Not choosing is a choice. When you have to decide on two or more choices or variables, and you pass on making a decision, you have made a choice. Wouldn’t it make sense instead to allow yourself to be in control of the decision, rather than someone else? If you don’t make a decision, in many cases the choice is passed on to someone else. Since it is always better for you to be in control of your destiny rather than another, not making a decision is a bad decision.
Indecision also causes low self-esteem.
You begin to resent yourself, saying things like, “I couldn’t even make that small decision. It wasn’t some big, life-changing choice presented to me, yet I still couldn’t decide.” This mindset can make decisions in the future even more difficult to make. Besides, it does no good. It is a false representation of what actually happened.
Whether you make a good choice, a bad choice or no choice, you have decided. This is just a decision. It is not the end of the world. If you decide not to choose, and that turns out being incredibly beneficial to your life, don’t tell yourself you did the right thing. You are simply playing the lottery, hoping against hope that not choosing would somehow get the universe to deliver the best possible scenario.
Studies on Decision-Makers Show That Indecisiveness Leads to Stress
Stress causes inflammation, inflammation promotes chronic diseases and health problems, so you are healthier and happier when you take decisive action. Don’t entrust your future to others. Take control of your life and make a conscious decision to be more decisive. You are the best person to make decisions for your life.
If you are concerned you don’t have all the information needed to make the smart decision, understand that analysis paralysis is a real thing. Waiting for more information can paralyze your decision-making process, the same as having too much information to sort through. If you are rationalizing a reason for delaying a choice, your justifications are putting off the inevitable.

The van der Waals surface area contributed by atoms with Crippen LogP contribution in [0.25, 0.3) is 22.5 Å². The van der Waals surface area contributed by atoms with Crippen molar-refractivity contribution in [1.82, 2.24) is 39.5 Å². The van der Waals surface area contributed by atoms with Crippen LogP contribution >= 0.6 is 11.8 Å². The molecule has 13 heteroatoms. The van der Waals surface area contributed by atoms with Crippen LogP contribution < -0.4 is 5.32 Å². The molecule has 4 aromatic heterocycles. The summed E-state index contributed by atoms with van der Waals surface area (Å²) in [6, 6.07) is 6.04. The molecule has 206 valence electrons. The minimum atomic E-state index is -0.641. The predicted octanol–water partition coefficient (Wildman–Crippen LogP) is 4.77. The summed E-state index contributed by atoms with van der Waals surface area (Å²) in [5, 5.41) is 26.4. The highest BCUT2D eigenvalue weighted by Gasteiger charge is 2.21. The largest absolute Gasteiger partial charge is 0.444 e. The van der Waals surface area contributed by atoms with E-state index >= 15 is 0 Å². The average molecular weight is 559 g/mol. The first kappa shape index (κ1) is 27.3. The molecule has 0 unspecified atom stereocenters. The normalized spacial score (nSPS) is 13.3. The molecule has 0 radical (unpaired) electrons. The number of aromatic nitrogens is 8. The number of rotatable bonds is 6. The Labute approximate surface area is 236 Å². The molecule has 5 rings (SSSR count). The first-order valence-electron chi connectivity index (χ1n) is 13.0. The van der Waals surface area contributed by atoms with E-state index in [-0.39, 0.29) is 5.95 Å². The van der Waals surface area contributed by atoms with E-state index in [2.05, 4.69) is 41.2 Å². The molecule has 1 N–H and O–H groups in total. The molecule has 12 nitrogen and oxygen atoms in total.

Sometimes it helps to talk to yourself in the second person. Think about the most confident you have ever been. Imagine yourself confident, with high self-esteem and a great self-image. Envision others looking up to you and respecting you as a person, and as a decision maker. Then simply say, “What would you do?” You are asking your most decisive, courageous, confident self what the decision should be.
Do this enough and you will find yourself becoming more decisive and sure about the decisions you make. Are you going to make some poor decisions in your life? Sure you are. We all do. Humans are imperfect. We make mistakes. Knowing this should make the decision process easier, not more difficult.
There is No Such Thing as a Bad Decision
A decision is a choice, nothing more. In times of war, generals and other military leaders have to decide the fate of the men and women in their charge. These are some of the most difficult decisions to make. However, because the outcome of those types of choices are so important, those leaders learn to make them objectively. They know if they let their emotions get in the way, they could do more harm than good.
Although people may become injured or lose their lives because of a decision a military leader makes, the decision itself is not bad.
If that leader ignored mounds of evidence which shows that some other decision was the correct one, then he should be held accountable. Even so, the decision itself is not bad. A decision is just a thing. It is choosing one thing over another. Since no one can look into the future and the effects of your decisions will not be known until you make a choice, how can you know if the decision you make will turn out positively, neutral, or negatively?
Look at Decisions in a Different Light
A lot of people are scared to make decisions because they believe that people will view them as failures if their choice delivers negative results. They are afraid that one bad decision will haunt them their entire life. This leads to incredible indecisiveness, and an inability to see a clear-cut decision when it is staring them in the face.
Start looking at the decisions in your life as two different physical objects. View them objectively. See a choice you have to make as a physical thing, like a ball or a set of car keys. Attach no emotional importance to these objects. Now ask yourself this question, “Are either of the objects before me either good or bad?” Obviously, a key chain or a ball cannot be positive or negative.
They are just objects. You can play with the ball and have fun, and the car keys help you get to work so you can earn a living. You could also step on the ball and sprain your ankle, and you could get in an accident driving to work, which would not have happened if you couldn’t find your car keys.
Still, all of those things are the results of your personal interaction with those objects. Remember that there is no such thing as a bad decision. Decisions are just things, objects, choices to make. In many cases, you are going to have to decide on one choice or another. If you decide not to choose, you have made a decision, and not necessarily the best one.
The mental stress and frustration that can arise from being scared to make a “bad decision” is a waste of time, since there are no such thing as bad decisions. You don’t have a crystal ball. You don’t know if the decision you make is going to turn out good or bad, so in the present time, the choices you have to make are equally neutral in nature. Just choose.